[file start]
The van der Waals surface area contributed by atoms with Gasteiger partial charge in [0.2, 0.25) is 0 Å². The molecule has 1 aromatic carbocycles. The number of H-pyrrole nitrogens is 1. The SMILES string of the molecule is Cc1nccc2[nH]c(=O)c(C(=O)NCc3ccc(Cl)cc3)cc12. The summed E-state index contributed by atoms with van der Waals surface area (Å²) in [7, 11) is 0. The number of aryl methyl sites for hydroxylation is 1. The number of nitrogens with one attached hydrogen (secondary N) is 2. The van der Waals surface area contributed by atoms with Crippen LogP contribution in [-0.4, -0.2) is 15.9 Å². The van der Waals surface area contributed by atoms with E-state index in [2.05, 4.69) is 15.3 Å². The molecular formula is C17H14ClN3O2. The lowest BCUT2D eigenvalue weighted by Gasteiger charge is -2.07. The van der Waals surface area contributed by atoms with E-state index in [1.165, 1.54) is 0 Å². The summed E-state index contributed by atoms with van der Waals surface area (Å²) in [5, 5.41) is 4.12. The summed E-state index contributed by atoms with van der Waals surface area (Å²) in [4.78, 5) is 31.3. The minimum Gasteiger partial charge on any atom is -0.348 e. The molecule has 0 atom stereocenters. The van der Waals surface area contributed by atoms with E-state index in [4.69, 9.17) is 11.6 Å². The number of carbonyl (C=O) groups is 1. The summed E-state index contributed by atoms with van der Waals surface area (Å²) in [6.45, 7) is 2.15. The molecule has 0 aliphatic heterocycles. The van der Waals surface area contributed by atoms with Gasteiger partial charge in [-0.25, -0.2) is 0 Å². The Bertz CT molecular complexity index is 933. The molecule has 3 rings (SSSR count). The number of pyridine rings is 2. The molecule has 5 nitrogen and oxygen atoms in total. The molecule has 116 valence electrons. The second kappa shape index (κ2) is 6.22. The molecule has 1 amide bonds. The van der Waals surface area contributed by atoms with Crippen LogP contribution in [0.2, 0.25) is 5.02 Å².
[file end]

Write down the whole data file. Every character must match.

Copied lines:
The van der Waals surface area contributed by atoms with Gasteiger partial charge in [0.2, 0.25) is 0 Å². The molecule has 1 aromatic carbocycles. The number of H-pyrrole nitrogens is 1. The SMILES string of the molecule is Cc1nccc2[nH]c(=O)c(C(=O)NCc3ccc(Cl)cc3)cc12. The summed E-state index contributed by atoms with van der Waals surface area (Å²) in [7, 11) is 0. The number of aryl methyl sites for hydroxylation is 1. The number of nitrogens with one attached hydrogen (secondary N) is 2. The van der Waals surface area contributed by atoms with Crippen LogP contribution in [-0.4, -0.2) is 15.9 Å². The van der Waals surface area contributed by atoms with E-state index in [2.05, 4.69) is 15.3 Å². The molecular formula is C17H14ClN3O2. The lowest BCUT2D eigenvalue weighted by Gasteiger charge is -2.07. The van der Waals surface area contributed by atoms with E-state index in [1.165, 1.54) is 0 Å². The summed E-state index contributed by atoms with van der Waals surface area (Å²) in [5, 5.41) is 4.12. The summed E-state index contributed by atoms with van der Waals surface area (Å²) in [4.78, 5) is 31.3. The minimum Gasteiger partial charge on any atom is -0.348 e. The molecule has 0 atom stereocenters. The van der Waals surface area contributed by atoms with E-state index in [4.69, 9.17) is 11.6 Å². The number of carbonyl (C=O) groups is 1. The summed E-state index contributed by atoms with van der Waals surface area (Å²) in [6.45, 7) is 2.15. The molecule has 0 aliphatic heterocycles. The van der Waals surface area contributed by atoms with Gasteiger partial charge in [-0.25, -0.2) is 0 Å². The Bertz CT molecular complexity index is 933. The molecule has 3 rings (SSSR count). The number of pyridine rings is 2. The molecule has 5 nitrogen and oxygen atoms in total. The molecule has 116 valence electrons. The second kappa shape index (κ2) is 6.22. The molecule has 1 amide bonds. The van der Waals surface area contributed by atoms with Crippen LogP contribution in [0.2, 0.25) is 5.02 Å².